Older Americans Need More Health Freedom

And they can get it, on Day 1, if the president-elect rights a 23-year wrong

Are you aware of how few options your aging parents have when it comes to their health care?

On Aug. 30, 1993, the Social Security Administration (SSA) under President Bill Clinton added two new rules to its “Program Operations Manual System (POMS)” regarding disenrollment in Medicare Part A (or HI). It did so without public notice or comment.

The only way out of Medicare is to say goodbye to one’s Social Security payments.

“Individuals entitled to monthly [Social Security] benefits which confer eligibility for HI may not waive HI entitlement. The only way to avoid HI entitlement is through withdrawal of the monthly benefit application. Withdrawal requires repayment of all Retirement, Survivors, Disability Insurance (RSDI) and HI benefit payments,” the rules state. RSDI includes Social Security retirement benefits.

In short, the only way out of Medicare is to say goodbye to one’s Social Security payments — all those dollars taken out of every paycheck all throughout one’s working life — and to pay back any Social Security and Medicare benefits a senior citizen has already received. Seniors are not allowed to separately drop out of Medicare. As the SSA emphasizes, “The individual may not elect to withdraw only the HI claim.”

In 2002, the SSA under President George W. Bush strengthened this prohibition by issuing another rule — again without public notice or comment. It states that citizens can only withdraw from: 1.) RSDI cash benefits; 2.) RSDI cash benefits and HI insurance; or 3.) Medicare Part B only. It also states Americans entitled to Social Security benefits “cannot withdraw HI coverage only since entitlement to HI is based on entitlement to monthly benefits.” In other words — because Medicare (HI) entitlement is attached to Social Security benefits, the SSA claims you can’t “un-entitle” yourself.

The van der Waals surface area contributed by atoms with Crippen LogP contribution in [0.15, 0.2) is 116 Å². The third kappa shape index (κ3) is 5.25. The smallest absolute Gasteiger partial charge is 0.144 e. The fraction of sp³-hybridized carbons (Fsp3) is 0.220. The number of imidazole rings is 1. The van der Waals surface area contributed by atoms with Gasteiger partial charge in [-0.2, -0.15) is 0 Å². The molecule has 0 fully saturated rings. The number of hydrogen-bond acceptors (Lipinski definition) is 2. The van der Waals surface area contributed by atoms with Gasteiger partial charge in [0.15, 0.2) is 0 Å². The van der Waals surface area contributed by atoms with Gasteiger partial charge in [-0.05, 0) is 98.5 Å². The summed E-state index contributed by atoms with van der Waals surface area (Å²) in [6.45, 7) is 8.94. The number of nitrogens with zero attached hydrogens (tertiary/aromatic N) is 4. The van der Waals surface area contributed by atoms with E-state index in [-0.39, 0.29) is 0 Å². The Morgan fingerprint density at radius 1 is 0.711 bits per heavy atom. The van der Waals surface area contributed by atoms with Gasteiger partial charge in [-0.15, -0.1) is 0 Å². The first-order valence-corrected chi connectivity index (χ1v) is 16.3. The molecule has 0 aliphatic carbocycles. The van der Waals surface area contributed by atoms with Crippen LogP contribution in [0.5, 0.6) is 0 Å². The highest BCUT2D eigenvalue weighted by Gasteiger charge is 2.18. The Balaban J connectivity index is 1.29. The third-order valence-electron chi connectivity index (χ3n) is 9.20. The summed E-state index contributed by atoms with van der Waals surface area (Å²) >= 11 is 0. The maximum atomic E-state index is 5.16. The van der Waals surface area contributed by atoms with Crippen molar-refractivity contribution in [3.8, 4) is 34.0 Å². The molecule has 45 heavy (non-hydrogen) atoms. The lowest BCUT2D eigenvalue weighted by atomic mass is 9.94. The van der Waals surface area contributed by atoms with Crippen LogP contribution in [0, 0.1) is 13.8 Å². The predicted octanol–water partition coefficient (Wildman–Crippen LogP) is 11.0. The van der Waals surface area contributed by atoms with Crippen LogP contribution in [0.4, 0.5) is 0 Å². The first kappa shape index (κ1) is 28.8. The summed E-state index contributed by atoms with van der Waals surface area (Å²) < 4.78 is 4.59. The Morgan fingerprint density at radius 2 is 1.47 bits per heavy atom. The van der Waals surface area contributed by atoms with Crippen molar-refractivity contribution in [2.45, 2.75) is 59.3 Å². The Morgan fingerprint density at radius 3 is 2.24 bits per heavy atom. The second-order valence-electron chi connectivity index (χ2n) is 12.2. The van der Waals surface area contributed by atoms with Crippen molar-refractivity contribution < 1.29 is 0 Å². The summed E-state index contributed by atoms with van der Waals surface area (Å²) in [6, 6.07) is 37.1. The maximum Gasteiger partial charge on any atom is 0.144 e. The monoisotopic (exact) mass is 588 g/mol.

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A lawsuit on the matter was filed in 2008. Former U.S. Senate Majority Leader Dick Armey was one of several plaintiffs in Hall v. Sebelius. The case made it all the way to the U.S. Supreme Court, which in January 2013 opted not to hear it.

Earlier, on Feb. 7, 2012, the D.C. Court of Appeals ruled against the plaintiffs. Federal Judge Brett Kavanaugh, who wrote the decision, acknowledged the plaintiffs “have suffered injuries in fact from their reduced private insurance” due to curtailment of private coverage and reduced benefits, but he ruled there was no statutory way to “disclaim their legal entitlement to Medicare Part A benefits.”

Related: Our Real Opportunity to Restore Health Freedom

Judge Karen LeCraft Henderson disagreed. She said the regulations gave the SSA power that Congress never provided, and nothing in the law prohibits citizens from receiving their Social Security benefits if they opt out of Medicare Part A. Yet the mandate still stands.

Senior Citizens Need Freedom to Buy Private Insurance
Medicare has a $43 trillion unfunded liability and rationing strategies are being imposed on Medicare patients under the Affordable Care Act (aka Obamacare) and the Republicans’ Medicare Access and CHIP Reauthorization Act of 2015 (MACRA).

President-Elect Trump can strike these rules from the Social Security Administration’s program operations manual with a simple executive order.

One page. One pen. One signature. On Day 1.

Related: Home Health Care: 5 Urgent Questions to Ask

Under this new wave of freedom, a new market for private insurance for all citizens would emerge — starting with senior citizens who choose to keep their private health insurance to the end of their days. All citizens need the freedom to find a private policy that meets their personal needs and isn’t vulnerable to the political winds and budgetary restrictions of Congress.

There’s no better day to deliver this long overdue health freedom to Americans than Inauguration Day, Jan. 20, 2017.

Twila Brase, R.N., named one of the “100 Most Powerful People in Health Care,” is co-founder of Citizens’ Council for Health Freedom, a national patient-centered health freedom organization in St. Paul, Minnesota, and of a patient-focused initiative called The Wedge of Health Freedom.

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